- Report bugs on all remaining Collection fields.
This seems straight forward enough. Because ExecutorServices are just dangerous if they don't get shutdown, our detector will omit step 2, but I'll still walk through the original PMB source code for that step.
The following source code handles step 1, the discovery of Collection-based fields:
The rest of the visitors are shown in the next code snippet. sawOpcode() does most of the work. A word of warning, some of the sawOpcode() methods in other detectors contain really long switch case methods and can be a bit daunting at first, but be strong! Carry on!
So that was all the code in the detector. Not trivial, but not so bad once you know a couple of FindBugs quirks, eh? Some of you may be wondering about the message that gets displayed. That involves three more files and is more of a bureaucratic step than a development step, therefore I'll kill two birds with one stone and explain the "paperwork" concepts while we make our own detector in the next section.
Building our custom "no shutdown() calls on an ExecutorService" detector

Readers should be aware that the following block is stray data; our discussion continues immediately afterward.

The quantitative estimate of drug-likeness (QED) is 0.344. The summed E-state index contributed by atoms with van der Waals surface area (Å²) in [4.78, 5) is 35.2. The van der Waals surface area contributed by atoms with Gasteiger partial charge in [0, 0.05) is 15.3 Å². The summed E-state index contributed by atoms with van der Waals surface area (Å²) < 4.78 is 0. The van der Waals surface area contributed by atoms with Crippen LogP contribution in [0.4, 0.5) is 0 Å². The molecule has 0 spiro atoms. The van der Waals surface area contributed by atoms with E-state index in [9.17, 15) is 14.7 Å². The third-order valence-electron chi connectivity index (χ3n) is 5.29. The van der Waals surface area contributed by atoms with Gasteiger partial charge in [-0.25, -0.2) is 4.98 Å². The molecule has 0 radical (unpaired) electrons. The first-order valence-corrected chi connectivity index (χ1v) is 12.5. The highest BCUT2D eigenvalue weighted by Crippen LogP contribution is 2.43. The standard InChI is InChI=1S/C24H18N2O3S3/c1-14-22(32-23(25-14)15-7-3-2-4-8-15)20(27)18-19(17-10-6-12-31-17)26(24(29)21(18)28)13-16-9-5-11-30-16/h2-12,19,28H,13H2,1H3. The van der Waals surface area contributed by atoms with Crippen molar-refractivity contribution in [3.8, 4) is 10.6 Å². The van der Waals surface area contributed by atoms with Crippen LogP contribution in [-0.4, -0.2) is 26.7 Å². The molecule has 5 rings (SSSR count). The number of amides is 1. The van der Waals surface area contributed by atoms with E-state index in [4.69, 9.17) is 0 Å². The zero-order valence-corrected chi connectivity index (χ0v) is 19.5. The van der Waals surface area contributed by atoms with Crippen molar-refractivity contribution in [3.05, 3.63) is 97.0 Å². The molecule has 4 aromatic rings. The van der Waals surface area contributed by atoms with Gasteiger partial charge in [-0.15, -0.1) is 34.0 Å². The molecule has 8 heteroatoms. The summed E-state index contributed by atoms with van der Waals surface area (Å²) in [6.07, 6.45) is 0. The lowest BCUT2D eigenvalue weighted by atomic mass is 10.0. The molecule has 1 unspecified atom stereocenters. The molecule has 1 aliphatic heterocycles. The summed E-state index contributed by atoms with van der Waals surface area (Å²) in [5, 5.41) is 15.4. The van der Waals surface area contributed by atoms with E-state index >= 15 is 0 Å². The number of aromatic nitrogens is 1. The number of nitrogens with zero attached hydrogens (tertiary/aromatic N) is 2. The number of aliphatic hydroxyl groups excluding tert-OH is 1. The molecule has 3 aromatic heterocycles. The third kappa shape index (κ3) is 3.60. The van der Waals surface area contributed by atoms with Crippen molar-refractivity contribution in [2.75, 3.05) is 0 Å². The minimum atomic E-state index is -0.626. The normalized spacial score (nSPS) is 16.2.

Making the message and other bookkeeping
Before we make our code, we'll need to make a message and tell FindBugs how to invoke our detector. That will involve adding entries to three files, etc/bugrank.txt, etc/findbugs.xml, and etc/messages.xml.
That new line of code [line 9 in the example] registers a new BugPattern called HE_EXECUTOR_NEVER_SHUTDOWN. A BugPattern is tied to a message and lives in exactly one Detector. A single detector can be responsible for one or more BugPatterns. We've already seen an example where one Detector was responsible for two BugPatterns.
What's the -2 for and why do all the others have 0? Well, that number modifies the severity of the bug that is reported. The severity follows the following formula: